10. How do these conversations across teams fit with the rhythms of Agile? Because each team has features and they have tasks that they have planned out during the sprint but it sounds that also during the sprint they also need to have these conversations across teams about how they are working in the code base?
One of the key practice for letting multiple teams work on the same component is continuous integration so a lot of the communication actually goes by the teams via integrating lots of small parts. So for example if one team makes a change in a component the other team is also working in that component and they notice that the other team makes that change then at that moment these teams would talk to each other and that is another important concept which we talk about in the book is that teams within a large product need to be responsible for their coordination between teams. Instead of creating a role for coordination, it's the job of the team to coordinate between teams and such coordination could be changes in the code for example.
Yes. And one of the reasons for doing that is that if you go back in the team research of the last many years then one of the critical success factors of well working teams is that the teams manage their own boundaries. So it is called sometimes boundary management where the team itself takes the responsibility for their context within the organization or their context within the product. Traditionally a lot of team-thinking is trying to create a sandbox for the team so that they can focus on a particular thing. But according to team research it shows that that doesn't create well working teams but what creates well working teams is teams that are internally focused and at the same time externally focused and creating or managing their boundaries between the teams themselves.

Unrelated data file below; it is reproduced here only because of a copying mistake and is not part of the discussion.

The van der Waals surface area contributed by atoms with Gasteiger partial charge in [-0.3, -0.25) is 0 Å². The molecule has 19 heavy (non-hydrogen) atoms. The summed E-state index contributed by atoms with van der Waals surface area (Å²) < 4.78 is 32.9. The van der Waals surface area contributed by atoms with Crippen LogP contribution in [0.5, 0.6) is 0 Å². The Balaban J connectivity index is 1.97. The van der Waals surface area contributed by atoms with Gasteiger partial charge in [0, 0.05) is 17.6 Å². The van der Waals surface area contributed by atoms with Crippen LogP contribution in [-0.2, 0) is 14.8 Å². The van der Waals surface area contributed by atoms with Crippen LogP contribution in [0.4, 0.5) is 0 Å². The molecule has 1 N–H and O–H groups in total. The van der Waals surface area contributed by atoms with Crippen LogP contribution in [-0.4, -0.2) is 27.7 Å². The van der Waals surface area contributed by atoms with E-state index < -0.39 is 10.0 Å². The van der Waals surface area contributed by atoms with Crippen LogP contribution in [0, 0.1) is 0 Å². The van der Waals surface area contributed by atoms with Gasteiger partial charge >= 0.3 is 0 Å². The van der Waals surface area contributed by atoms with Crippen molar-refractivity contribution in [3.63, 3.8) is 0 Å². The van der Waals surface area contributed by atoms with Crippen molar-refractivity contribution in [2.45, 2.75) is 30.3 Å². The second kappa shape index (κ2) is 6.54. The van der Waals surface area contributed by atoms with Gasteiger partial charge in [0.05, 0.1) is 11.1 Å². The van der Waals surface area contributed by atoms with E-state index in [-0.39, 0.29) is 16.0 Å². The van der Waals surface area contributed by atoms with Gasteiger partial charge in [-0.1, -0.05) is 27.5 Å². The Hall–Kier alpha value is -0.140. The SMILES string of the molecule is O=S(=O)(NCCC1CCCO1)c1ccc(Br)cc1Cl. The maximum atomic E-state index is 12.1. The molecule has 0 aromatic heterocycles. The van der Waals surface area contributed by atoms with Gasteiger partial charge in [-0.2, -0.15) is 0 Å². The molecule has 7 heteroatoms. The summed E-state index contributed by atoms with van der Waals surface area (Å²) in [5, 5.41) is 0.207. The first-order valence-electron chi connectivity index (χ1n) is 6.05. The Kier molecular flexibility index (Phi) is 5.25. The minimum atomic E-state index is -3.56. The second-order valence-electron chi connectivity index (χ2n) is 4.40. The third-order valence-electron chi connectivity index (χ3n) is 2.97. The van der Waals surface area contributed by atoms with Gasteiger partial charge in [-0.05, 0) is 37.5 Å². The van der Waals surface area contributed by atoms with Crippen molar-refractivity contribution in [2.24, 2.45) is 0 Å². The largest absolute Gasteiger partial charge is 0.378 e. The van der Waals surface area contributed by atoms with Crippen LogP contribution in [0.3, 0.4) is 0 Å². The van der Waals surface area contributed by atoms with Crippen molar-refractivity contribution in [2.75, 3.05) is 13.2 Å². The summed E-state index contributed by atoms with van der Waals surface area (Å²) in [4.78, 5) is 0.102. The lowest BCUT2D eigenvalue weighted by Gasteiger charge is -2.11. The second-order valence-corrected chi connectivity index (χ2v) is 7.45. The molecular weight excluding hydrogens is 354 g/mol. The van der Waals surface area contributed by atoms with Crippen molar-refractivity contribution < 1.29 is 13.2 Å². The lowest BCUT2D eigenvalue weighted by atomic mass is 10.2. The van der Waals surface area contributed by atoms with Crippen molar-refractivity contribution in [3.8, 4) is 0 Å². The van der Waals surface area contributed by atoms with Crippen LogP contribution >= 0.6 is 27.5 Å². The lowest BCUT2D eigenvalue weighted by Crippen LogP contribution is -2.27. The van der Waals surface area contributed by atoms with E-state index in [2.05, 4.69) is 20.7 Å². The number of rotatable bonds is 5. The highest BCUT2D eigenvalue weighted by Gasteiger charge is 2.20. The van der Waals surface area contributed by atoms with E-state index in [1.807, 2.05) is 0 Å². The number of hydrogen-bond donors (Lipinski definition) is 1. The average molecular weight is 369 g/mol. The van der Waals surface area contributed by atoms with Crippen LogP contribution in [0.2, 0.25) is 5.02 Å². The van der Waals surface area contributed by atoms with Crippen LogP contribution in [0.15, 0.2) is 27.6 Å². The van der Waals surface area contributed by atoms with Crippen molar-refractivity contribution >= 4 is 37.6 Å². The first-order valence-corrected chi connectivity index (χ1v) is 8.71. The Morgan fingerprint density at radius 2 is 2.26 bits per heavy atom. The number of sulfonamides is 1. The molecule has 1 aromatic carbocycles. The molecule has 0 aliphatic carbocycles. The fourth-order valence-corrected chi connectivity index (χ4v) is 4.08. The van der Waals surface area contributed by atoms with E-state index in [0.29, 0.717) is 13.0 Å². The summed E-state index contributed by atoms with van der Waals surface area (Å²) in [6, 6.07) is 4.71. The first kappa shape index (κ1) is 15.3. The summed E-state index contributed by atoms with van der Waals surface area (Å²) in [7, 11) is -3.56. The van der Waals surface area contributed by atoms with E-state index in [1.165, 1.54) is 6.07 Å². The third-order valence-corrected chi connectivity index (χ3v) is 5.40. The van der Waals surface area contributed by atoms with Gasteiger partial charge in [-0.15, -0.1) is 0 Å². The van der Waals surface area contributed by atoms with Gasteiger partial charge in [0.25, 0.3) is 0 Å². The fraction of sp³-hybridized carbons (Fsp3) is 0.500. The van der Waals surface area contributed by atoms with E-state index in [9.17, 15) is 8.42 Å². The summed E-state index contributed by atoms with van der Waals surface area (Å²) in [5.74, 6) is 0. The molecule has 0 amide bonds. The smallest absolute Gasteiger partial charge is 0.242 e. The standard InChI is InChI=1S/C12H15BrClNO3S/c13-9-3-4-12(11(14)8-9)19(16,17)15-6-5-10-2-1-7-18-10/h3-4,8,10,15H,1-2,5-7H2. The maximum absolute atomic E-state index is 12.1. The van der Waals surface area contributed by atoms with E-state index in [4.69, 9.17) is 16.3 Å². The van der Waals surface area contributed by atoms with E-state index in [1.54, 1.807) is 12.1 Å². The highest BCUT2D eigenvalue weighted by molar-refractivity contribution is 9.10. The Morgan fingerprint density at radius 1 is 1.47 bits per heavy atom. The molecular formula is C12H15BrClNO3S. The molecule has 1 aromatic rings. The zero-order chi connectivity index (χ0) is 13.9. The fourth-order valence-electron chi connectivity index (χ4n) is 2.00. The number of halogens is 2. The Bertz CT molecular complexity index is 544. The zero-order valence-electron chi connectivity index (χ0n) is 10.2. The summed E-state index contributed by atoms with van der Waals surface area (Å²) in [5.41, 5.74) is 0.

12. I have worked with groups that their first reaction is that it is impossible to move from component to feature teams. They say we have too many specialists we need to share people across teams, what's your experience with making the transition?
Exactly that. The transition is really hard for most organizations because it involves a lot of learning where people are very specialized and in most large products people are very specialized on one component and in traditional development people didn't recognize or they did recognize that it was a problem, but it wasn't very visible, but once you start creating one product backlog for a product and start working with component teams then you start noticing that the coordination and the planning and that kind of things are almost impossible to do.
My experience is that it's the same, most organizations find it almost impossible because as you said they are very specialized around their components and not only does it mean to basically reorganize and reform teams which is hard for most organizations it also means that all of the people would have to learn a broader area and a lot of developers are comfortable with having their part of the code so then once they have to start working broader or once other people start working in their code they become very uncomfortable and also, and this is quite interesting, their productivity drops so they feel that they are less efficient and they are probably right that they are less efficient in for example writing a certain amount of code.